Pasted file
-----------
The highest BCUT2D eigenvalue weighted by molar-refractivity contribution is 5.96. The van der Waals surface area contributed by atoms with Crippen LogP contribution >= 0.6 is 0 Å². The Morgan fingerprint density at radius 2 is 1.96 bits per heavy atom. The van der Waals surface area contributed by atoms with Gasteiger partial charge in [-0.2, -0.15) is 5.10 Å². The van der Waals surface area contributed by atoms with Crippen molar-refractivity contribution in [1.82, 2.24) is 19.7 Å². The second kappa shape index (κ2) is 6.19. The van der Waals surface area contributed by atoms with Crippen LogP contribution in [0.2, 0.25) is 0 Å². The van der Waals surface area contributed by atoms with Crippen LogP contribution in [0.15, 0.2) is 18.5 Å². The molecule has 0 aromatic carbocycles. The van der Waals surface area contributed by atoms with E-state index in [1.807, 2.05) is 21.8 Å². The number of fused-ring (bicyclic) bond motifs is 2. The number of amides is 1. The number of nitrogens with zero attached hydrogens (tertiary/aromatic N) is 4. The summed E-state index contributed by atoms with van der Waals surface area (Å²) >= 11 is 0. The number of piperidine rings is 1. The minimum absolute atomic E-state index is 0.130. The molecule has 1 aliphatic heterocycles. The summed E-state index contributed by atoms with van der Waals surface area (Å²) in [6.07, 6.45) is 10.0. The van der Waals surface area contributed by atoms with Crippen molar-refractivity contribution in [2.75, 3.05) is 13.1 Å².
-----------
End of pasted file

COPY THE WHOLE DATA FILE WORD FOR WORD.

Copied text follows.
The highest BCUT2D eigenvalue weighted by molar-refractivity contribution is 5.96. The van der Waals surface area contributed by atoms with Crippen LogP contribution >= 0.6 is 0 Å². The Morgan fingerprint density at radius 2 is 1.96 bits per heavy atom. The van der Waals surface area contributed by atoms with Gasteiger partial charge in [-0.2, -0.15) is 5.10 Å². The van der Waals surface area contributed by atoms with Crippen molar-refractivity contribution in [1.82, 2.24) is 19.7 Å². The second kappa shape index (κ2) is 6.19. The van der Waals surface area contributed by atoms with Crippen LogP contribution in [0.2, 0.25) is 0 Å². The van der Waals surface area contributed by atoms with Crippen LogP contribution in [0.15, 0.2) is 18.5 Å². The molecule has 0 aromatic carbocycles. The van der Waals surface area contributed by atoms with E-state index in [1.807, 2.05) is 21.8 Å². The number of fused-ring (bicyclic) bond motifs is 2. The number of amides is 1. The number of nitrogens with zero attached hydrogens (tertiary/aromatic N) is 4. The summed E-state index contributed by atoms with van der Waals surface area (Å²) >= 11 is 0. The number of piperidine rings is 1. The minimum absolute atomic E-state index is 0.130. The molecule has 1 aliphatic heterocycles. The summed E-state index contributed by atoms with van der Waals surface area (Å²) in [6.07, 6.45) is 10.0. The van der Waals surface area contributed by atoms with Crippen molar-refractivity contribution in [2.75, 3.05) is 13.1 Å².